Australia is a country that will not be intimidated by its own decency. On 28 August 2001, as a detail of Special Air Services soldiers was dispatched to MV Tampa, Prime Minister John Howard spoke about the 438 people – mostly Afghan Hazaras – who languished aboard the freighter. ‘We are humane people,’ he told Mike Munro. ‘[B]ut on the other hand, I have to worry and my colleagues have to worry about the flow of people coming into this country. Now we have decided in relation to this particular vessel to take a stand.’ There is a blunt art to Canberra’s politics on immigration: it consists of assuring voters that asylum seekers’ detention and removal from our shores are the exception to the ‘national character’ – unfortunate, yes, invidious even – but essential in preserving this lone island as our own.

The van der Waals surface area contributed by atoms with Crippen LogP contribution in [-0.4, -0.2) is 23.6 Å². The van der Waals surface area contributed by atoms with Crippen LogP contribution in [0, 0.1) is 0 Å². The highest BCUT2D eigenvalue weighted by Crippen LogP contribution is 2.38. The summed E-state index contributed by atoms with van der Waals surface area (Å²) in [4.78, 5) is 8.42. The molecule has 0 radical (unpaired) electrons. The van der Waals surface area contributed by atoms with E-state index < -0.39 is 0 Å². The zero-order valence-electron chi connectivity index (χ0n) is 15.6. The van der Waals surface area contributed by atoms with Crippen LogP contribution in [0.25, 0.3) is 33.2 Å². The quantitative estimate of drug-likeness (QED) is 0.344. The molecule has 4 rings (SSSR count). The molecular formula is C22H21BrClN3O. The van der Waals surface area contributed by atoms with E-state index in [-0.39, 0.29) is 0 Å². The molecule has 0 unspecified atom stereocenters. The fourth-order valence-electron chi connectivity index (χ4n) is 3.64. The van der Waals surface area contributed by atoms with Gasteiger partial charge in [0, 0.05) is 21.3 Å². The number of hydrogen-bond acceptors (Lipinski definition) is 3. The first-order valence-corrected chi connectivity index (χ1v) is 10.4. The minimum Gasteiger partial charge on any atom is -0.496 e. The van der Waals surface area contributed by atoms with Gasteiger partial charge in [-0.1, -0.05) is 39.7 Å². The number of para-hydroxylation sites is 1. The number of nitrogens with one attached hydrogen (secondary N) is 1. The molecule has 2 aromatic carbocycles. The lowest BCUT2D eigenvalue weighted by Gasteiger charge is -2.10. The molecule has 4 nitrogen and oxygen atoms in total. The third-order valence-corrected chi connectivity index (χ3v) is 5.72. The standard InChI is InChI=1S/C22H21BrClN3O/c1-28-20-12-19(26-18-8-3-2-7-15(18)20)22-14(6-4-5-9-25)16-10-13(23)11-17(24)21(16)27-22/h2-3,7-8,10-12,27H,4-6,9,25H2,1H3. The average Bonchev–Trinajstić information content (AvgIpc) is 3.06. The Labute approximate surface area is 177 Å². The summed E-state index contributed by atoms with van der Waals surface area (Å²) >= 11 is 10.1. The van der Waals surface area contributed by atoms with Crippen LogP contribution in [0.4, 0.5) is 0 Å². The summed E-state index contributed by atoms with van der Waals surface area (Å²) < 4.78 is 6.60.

A Country Too Far
Writings on Asylum Seekers
A Country Too Far: Writings on Asylum Seekers
edited by Rosie Scott and Tom Keneally
Viking, $29.99 pb, 260 pp, 9780670077465
If you are a single issue subscriber you will need to upgrade your subscription to view back issues.If you are already subscribed, click here to log in.
Leave a comment
Please note that all comments must be approved by ABR and comply with our Terms & Conditions.
NB: If you are an ABR Online subscriber or contributor, you will need to login to ABR Online in order to post a comment. If you have forgotten your login details, or if you receive an error message when trying to submit your comment, please email your comment (and the name of the article to which it relates) to firstname.lastname@example.org. We will review your comment and, subject to approval, we will post it under your name.